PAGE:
Conversations around dying
Discussions about death are always going to be difficult, but for all sorts of emotional and practical reasons, it’s important to approach this topic with openness and honesty. We wanted to explore whether the UK public are comfortable talking about death, and what arrangements people have in place to protect their loved ones financially.
- Over a third (34%) of respondents have not discussed death and end-of-life preparations with their family.
- Among those who have handled the affairs of a deceased family member or loved one, 37% said they’d encountered legal or logistical difficulties.
- Young people are changing the conversation. 63% of 16-24-year-olds say they’ve discussed death and end-of-life preparations with their loved ones – the highest percentage of any age group.
- The North East had the highest percentage of people (43%) who have made a funeral plan for themselves, followed by Greater London (37%).
Do we discuss death?
For most of us, the idea of a time where we’re no longer around doesn’t bear thinking about. And understandably, our survey suggests that death can be an uncomfortable topic for some.
Have you ever had a conversation with your family about death and end-of-life preparations?
|Yes, at least once||No, never|
While a majority (63%) of the people we surveyed have had a chat with their loved ones about dying, more than a third (34%) haven’t (and the remaining 3% said they’d prefer not to say).
But why is death such a difficult topic to broach? We asked our respondents to share up to three reasons for why they avoid the subject. Among those who gave a reason, here’s what they said.
|Don't see the urgency to talk about it yet||43%|
|Uncomfortable discussing death||42%|
|Fear of the topic||26%|
|Lack of knowledge on how to start the conversation||16%|
|Cultural or societal norms||6%|
Silence isn’t golden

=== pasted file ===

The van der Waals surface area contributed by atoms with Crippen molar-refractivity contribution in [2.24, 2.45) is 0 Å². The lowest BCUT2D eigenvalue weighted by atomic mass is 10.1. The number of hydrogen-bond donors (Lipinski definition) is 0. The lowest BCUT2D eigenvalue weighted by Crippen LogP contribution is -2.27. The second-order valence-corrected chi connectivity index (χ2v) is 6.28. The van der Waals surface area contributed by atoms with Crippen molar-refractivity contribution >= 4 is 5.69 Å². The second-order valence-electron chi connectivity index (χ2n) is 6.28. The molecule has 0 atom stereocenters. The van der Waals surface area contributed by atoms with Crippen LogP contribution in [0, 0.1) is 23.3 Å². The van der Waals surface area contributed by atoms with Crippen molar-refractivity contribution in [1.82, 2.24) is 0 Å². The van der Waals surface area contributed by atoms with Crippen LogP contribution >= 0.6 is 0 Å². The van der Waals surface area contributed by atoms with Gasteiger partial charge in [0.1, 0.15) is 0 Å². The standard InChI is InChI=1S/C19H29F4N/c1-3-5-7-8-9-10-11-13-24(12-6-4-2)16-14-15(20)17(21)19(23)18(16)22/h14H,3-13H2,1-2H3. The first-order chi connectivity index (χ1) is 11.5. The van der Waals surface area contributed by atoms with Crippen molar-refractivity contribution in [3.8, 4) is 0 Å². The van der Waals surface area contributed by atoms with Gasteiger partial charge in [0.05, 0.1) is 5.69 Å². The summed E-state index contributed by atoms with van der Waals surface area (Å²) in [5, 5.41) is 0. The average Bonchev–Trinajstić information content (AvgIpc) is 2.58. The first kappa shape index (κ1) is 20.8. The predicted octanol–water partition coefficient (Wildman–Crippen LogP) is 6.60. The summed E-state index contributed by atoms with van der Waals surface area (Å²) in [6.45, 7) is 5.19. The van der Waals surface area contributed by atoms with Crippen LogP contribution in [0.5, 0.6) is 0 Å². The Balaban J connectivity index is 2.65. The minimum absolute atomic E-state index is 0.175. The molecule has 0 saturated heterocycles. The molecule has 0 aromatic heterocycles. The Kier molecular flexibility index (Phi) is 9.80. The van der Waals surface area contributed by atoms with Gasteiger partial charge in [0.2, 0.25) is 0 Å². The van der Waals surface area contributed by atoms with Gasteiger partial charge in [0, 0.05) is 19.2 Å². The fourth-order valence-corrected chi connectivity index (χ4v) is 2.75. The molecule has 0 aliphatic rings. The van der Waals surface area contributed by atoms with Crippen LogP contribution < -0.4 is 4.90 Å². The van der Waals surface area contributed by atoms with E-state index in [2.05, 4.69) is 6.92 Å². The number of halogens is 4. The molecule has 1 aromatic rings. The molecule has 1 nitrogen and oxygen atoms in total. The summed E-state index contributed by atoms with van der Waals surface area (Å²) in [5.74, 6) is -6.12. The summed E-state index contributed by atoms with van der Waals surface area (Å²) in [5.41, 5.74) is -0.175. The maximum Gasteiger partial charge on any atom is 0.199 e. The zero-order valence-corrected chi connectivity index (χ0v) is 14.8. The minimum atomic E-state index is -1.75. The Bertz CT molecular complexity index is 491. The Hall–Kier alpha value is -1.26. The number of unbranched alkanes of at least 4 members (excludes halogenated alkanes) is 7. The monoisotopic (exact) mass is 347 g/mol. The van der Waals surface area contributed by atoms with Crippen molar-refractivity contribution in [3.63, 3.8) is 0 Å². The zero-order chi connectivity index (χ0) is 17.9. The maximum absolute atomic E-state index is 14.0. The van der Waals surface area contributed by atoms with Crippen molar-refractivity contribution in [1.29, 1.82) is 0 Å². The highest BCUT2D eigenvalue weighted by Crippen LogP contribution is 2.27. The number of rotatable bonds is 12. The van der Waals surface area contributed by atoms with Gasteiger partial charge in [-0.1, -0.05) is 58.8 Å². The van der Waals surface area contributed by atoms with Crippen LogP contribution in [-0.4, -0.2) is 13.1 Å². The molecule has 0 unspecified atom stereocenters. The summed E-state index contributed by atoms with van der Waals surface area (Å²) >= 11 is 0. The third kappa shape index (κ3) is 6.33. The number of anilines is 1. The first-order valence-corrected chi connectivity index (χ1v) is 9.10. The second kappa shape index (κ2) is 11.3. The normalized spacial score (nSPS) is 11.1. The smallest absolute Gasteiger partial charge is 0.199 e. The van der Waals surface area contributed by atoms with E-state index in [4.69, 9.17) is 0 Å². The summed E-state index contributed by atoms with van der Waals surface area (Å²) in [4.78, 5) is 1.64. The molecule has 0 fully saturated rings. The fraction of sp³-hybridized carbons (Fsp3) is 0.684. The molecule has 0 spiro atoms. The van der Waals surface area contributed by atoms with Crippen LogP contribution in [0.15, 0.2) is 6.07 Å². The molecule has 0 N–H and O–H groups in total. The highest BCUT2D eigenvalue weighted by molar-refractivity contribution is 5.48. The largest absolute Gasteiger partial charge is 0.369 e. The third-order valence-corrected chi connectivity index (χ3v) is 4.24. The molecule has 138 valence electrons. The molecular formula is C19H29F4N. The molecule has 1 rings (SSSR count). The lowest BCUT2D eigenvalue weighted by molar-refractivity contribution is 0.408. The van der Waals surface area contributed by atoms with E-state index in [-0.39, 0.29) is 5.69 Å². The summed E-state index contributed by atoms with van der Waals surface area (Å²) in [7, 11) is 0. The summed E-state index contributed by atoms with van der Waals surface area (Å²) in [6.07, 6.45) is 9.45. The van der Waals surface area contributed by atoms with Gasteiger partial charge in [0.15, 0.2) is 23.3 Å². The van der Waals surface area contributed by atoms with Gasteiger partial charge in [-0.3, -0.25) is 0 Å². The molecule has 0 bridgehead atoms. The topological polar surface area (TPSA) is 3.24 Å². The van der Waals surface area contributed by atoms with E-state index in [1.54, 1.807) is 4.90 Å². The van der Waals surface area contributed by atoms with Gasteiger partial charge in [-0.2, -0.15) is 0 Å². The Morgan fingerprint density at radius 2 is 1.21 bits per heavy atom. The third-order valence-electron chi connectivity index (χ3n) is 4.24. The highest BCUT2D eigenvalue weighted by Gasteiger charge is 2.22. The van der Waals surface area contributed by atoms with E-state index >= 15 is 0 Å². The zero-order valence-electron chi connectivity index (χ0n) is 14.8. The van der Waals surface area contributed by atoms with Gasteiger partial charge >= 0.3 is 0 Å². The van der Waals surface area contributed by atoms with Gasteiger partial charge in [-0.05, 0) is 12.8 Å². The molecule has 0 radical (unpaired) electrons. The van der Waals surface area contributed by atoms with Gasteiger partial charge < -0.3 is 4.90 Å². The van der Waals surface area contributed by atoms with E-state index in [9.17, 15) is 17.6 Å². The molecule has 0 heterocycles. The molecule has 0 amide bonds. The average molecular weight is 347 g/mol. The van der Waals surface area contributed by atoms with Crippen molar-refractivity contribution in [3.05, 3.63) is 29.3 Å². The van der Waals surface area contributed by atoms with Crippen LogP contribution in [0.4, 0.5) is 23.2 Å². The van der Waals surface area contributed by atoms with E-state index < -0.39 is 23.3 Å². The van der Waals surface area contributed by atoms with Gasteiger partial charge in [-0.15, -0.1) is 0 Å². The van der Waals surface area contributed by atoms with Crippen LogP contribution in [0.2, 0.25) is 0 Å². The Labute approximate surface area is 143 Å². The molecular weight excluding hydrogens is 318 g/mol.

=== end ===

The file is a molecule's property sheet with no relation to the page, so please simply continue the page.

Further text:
While it’s understandable that people might wish to kick difficult discussions into the long grass, doing so can lead to unexpected consequences.
Of those who have handled the affairs of a deceased family member or loved one, 37% said they’d encountered legal or logistical difficulties at least once. This figure was highest in the North East – 50%.
Strikingly, we found that the practicalities of death had a particular impact on young people. In fact, a majority (57%) of bereaved 16-24-year-olds said they’d experienced legal or logistical challenges.
Few of us would welcome the distraction of legal problems like managing an estate without a will, for example, but having clear conversations beforehand could flag any problems before they arise.
Breaking the taboo
While death is a difficult topic, increasingly it’s the younger generations who appear more open to having these conversations rather than ‘suffer in silence’.
We found that most people across all age brackets have discussed death with their nearest and dearest at some stage. But this trend was most apparent among the young.
Percentage of people who have discussed death and end-of-life preparations with their family (by age)
|16-24 year olds||63%|
|25-34 year olds||62%|
|35-44 year olds||52%|